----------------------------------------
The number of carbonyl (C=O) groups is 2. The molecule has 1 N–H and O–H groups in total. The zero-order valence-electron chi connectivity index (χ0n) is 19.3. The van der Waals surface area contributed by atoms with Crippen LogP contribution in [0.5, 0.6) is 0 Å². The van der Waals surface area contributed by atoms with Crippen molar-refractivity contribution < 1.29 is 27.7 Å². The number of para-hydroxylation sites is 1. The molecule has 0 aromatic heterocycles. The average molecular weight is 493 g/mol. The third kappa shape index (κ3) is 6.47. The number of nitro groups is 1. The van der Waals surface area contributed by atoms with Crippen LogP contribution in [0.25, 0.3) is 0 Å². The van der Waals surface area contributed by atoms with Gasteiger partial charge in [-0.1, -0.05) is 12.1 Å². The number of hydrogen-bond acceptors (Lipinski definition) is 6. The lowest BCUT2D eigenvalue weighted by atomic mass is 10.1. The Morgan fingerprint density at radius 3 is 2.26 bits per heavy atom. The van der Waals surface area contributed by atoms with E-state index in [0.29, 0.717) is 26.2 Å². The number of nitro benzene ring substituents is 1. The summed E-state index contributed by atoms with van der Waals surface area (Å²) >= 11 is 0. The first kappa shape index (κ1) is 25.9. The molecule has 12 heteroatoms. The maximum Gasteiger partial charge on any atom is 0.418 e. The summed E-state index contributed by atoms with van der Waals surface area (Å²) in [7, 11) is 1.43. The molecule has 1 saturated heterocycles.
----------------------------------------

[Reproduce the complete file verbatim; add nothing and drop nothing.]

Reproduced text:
The number of carbonyl (C=O) groups is 2. The molecule has 1 N–H and O–H groups in total. The zero-order valence-electron chi connectivity index (χ0n) is 19.3. The van der Waals surface area contributed by atoms with Crippen LogP contribution in [0.5, 0.6) is 0 Å². The van der Waals surface area contributed by atoms with Crippen molar-refractivity contribution < 1.29 is 27.7 Å². The number of para-hydroxylation sites is 1. The molecule has 0 aromatic heterocycles. The average molecular weight is 493 g/mol. The third kappa shape index (κ3) is 6.47. The number of nitro groups is 1. The van der Waals surface area contributed by atoms with Crippen LogP contribution in [0.25, 0.3) is 0 Å². The van der Waals surface area contributed by atoms with Gasteiger partial charge in [-0.1, -0.05) is 12.1 Å². The number of hydrogen-bond acceptors (Lipinski definition) is 6. The lowest BCUT2D eigenvalue weighted by atomic mass is 10.1. The Morgan fingerprint density at radius 3 is 2.26 bits per heavy atom. The van der Waals surface area contributed by atoms with E-state index in [0.29, 0.717) is 26.2 Å². The number of nitro benzene ring substituents is 1. The summed E-state index contributed by atoms with van der Waals surface area (Å²) >= 11 is 0. The first kappa shape index (κ1) is 25.9. The molecule has 12 heteroatoms. The maximum Gasteiger partial charge on any atom is 0.418 e. The summed E-state index contributed by atoms with van der Waals surface area (Å²) in [7, 11) is 1.43. The molecule has 1 saturated heterocycles.